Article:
Close on the heels of the finance ministry’s warning to public sector general insurance companies for huge underwriting losses and their dependence on investment income for profits, a report co-authored by a former Member of the Insurance Regulatory and Development Authority of India (IRDAI) has blamed the regulatory framework and support system which tend to “over-regulate”, high cost of compliance and less “development oriented” policies for the segment’s woes. “The regulatory anchors relating to products, pricing, placement and promotion, outsourcing and many more under the banner of protecting policy holders interest, do not meet modern and global standards,” said the report authored by H Ansari, former member, IRDAI, and Arun Agarwal, former Lloyd’s India representative.
“The regulatory framework and support system tends to over-regulate (plethora of regulations with caveats, exception and quotas). Predictably, the cost of compliance is high and regulatory policy is less ‘development oriented’. The essential elements of ‘ease of doing business’ framework has not been incubated within the policy and regulatory framework to establish a credible, proportionate and supportive regulatory regime,” said the report which was submitted to the finance ministry, Niti Aayog and IRDAI .
Enlisting the growth barriers, the report explained that currently the regulations are prescriptive and rule-based, and often there is carping on ‘market not mature’ and ‘data not adequate’. Private players reported underwriting losses of Rs 2,500 crore in FY2017 while losses of PSU insurers were Rs 10,800 crore. Stating that the liberalised Indian insurance industry needs a comprehensive over-haul across the segments to boost its performance, they said the lack of profitability and underwriting disciplines mean that the right talent is not attracted and there is virtually no research in lowering the risk thresholds. The capital accumulation is not enough to fund more growth and the fresh capital is not easy to get — internal accruals, public listing, external borrowing or equity – all of which demand greater control and improved performances. “This results in India remaining poorly and inadequately penetrated. Converting into a virtuous cycle is both a challenge and opportunity,’’ they said in the report “A Transformative agenda for the Indian insurance industry and its policy framework”.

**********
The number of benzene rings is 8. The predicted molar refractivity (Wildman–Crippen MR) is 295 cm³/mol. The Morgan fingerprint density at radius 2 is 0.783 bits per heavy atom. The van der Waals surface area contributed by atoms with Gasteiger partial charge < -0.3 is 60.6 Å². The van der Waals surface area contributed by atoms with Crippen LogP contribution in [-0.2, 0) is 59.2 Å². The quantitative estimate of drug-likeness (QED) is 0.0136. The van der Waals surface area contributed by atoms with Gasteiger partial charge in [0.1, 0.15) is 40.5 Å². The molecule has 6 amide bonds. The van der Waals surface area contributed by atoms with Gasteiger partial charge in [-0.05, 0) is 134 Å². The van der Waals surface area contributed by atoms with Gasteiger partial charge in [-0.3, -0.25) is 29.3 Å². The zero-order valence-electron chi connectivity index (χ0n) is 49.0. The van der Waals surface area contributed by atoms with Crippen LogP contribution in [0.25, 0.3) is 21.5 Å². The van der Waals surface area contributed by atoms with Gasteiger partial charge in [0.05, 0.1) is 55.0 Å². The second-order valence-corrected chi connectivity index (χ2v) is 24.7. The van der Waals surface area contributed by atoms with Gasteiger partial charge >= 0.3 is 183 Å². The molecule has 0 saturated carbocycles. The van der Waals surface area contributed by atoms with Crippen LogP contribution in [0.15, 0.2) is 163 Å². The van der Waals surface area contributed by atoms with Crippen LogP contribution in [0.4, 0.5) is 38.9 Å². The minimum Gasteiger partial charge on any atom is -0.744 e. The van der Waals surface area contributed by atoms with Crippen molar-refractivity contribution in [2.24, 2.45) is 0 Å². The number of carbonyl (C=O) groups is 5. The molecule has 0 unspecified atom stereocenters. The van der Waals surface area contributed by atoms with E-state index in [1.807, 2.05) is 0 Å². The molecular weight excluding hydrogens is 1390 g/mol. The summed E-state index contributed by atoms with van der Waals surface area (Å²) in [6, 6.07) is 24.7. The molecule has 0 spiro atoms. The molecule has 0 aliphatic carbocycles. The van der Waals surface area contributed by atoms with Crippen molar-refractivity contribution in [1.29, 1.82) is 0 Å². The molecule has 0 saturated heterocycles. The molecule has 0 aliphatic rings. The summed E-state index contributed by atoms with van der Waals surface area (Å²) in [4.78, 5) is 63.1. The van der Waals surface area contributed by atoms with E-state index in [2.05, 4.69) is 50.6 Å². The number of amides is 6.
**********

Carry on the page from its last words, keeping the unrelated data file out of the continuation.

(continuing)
In a letter to the chiefs of PSU non-life insurers recently, the Department of Financial Services said, “it has been brought to the notice of this department that the public sector general insurance companies (PSGIC) are violating government advisories leading to huge underwriting losses. As a result, these companies are solely dependent upon the investment income (profit from sale of investment).”
These are limited investments and are fast depleting as a result of indiscriminate disposal by the companies to make up for the losses on underwriting premiums, the DFS letter said.
The report points out that the industry too has strengthened the current intrusive regulatory mechanisms with investment-led rather than underwriting-led profits — with life insurance industry delivering returns below the cost of capital for years and non-life insurance industry having the highest combined ratios across developed and emerging countries for the last many years.